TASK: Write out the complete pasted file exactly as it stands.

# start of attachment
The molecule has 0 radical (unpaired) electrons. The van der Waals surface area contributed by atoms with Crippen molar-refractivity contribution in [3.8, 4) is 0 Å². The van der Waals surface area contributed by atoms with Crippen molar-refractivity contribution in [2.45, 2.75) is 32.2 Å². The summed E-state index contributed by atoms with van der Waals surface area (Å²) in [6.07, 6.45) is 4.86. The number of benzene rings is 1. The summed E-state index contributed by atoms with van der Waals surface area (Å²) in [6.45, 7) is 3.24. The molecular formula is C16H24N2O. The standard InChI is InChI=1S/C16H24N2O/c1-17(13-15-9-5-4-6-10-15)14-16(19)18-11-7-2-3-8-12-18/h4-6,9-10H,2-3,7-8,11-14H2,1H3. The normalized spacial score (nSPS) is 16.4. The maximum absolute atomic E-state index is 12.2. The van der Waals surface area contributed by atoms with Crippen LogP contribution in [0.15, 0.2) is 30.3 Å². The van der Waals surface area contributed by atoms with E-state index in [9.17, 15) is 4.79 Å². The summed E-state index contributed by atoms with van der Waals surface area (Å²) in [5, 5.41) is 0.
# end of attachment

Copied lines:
The molecule has 0 radical (unpaired) electrons. The van der Waals surface area contributed by atoms with Crippen molar-refractivity contribution in [3.8, 4) is 0 Å². The van der Waals surface area contributed by atoms with Crippen molar-refractivity contribution in [2.45, 2.75) is 32.2 Å². The summed E-state index contributed by atoms with van der Waals surface area (Å²) in [6.07, 6.45) is 4.86. The number of benzene rings is 1. The summed E-state index contributed by atoms with van der Waals surface area (Å²) in [6.45, 7) is 3.24. The molecular formula is C16H24N2O. The standard InChI is InChI=1S/C16H24N2O/c1-17(13-15-9-5-4-6-10-15)14-16(19)18-11-7-2-3-8-12-18/h4-6,9-10H,2-3,7-8,11-14H2,1H3. The normalized spacial score (nSPS) is 16.4. The maximum absolute atomic E-state index is 12.2. The van der Waals surface area contributed by atoms with Crippen LogP contribution in [0.15, 0.2) is 30.3 Å². The van der Waals surface area contributed by atoms with E-state index in [9.17, 15) is 4.79 Å². The summed E-state index contributed by atoms with van der Waals surface area (Å²) in [5, 5.41) is 0.